This woman, a seemingly caring and kindly sort, was now living in a world where not a single child, relative or friend cared whether she lived or died. Thinking back to the last story, perhaps the “Cat Lady” of Beach Drive had ended her time in a better position! For her, there were a dozen cats that doted upon her and likely gave her comfort to the very end. At the end of shift on this day, sad cases such as these always had a lasting impact.


Note:  Unfortunately these stories and that of the Cat Lady, are repeated over and over every day in Canada. I read an article a couple of weeks back about the number of women in Canada today who end up alone. The number is staggering. This is partly due to the fact that women often outlive men by several years.

Here is a link to a recent story (our of NY)  The Lonely Life of George Bell


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  • Andrew Dunn

    May 14, 2019 |

    Thank you so much for all your help thus far Harold, aka. Tractor guy! I could not have done without you!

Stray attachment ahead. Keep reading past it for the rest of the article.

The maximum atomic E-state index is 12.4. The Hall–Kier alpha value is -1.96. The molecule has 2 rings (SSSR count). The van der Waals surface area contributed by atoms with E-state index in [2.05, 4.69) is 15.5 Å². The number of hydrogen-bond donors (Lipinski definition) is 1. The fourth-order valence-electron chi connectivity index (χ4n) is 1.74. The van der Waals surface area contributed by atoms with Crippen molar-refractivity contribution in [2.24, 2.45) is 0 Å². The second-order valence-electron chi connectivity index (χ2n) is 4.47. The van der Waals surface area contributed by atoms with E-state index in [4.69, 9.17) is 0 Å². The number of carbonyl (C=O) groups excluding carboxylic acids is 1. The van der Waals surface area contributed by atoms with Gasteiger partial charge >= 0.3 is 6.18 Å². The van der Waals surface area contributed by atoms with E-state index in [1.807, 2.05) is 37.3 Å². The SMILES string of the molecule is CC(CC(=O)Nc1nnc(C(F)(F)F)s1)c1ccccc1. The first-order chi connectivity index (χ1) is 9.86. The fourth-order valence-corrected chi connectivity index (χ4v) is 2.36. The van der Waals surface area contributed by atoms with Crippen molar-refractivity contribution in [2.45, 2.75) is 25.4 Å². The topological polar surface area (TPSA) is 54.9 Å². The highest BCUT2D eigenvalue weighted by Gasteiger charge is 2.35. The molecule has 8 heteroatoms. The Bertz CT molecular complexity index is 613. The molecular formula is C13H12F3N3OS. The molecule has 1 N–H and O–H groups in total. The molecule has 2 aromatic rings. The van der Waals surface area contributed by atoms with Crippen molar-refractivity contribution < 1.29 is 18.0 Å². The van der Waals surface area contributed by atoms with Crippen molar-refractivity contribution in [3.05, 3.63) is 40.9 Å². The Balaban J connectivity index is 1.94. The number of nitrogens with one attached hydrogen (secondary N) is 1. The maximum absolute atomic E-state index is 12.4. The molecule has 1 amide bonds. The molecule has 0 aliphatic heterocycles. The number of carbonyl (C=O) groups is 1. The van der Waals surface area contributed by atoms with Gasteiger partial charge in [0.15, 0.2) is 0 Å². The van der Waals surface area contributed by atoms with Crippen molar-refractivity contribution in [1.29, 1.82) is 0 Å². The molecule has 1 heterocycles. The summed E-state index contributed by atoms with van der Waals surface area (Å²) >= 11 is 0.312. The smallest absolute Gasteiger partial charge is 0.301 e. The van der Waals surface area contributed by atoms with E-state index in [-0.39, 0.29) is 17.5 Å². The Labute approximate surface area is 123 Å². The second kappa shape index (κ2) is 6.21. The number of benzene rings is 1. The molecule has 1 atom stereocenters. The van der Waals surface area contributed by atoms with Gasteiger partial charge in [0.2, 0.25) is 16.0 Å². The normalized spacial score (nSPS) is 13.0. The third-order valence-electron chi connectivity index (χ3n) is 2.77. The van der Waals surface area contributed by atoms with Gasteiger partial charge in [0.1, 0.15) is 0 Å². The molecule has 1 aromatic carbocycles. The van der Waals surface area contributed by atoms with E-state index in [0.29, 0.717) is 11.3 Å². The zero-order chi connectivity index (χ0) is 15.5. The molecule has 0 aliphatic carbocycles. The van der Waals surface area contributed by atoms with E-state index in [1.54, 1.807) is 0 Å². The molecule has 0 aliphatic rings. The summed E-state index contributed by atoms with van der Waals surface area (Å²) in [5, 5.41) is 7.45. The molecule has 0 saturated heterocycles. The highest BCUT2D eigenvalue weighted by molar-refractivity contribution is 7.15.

• Harold McNeill

    April 25, 2019 |

    I find it interesting to contemplate how a small community evolves in general isolation from the rest of the world. We have a similar situation in the northern communities in Canada to which access is limited. The inclusion of the world wide web and mass media has changed things, but these communities are still left pretty much to their own devices when it comes to personal interaction.

  • Harold McNeill

    March 19, 2019 |

    Hi Dave. Not that I am aware and I have a fairly comprehensive family tree for the McNeill side of the family. I will pull it up and scan. Cheers, Harold. Great chatting with you and I will give Ben a nudge.

  • Dave Cassels

    March 16, 2019 |

    Were you related to Guy McNeill who owned the Bruin Inn in St. Albert in the late 40’s or early 50’s? Guy was a close friend of my father-in-law who was the first President of the Royal Glenora Club. My phone number is 780 940 1175. Thank you.

  • Harold McNeill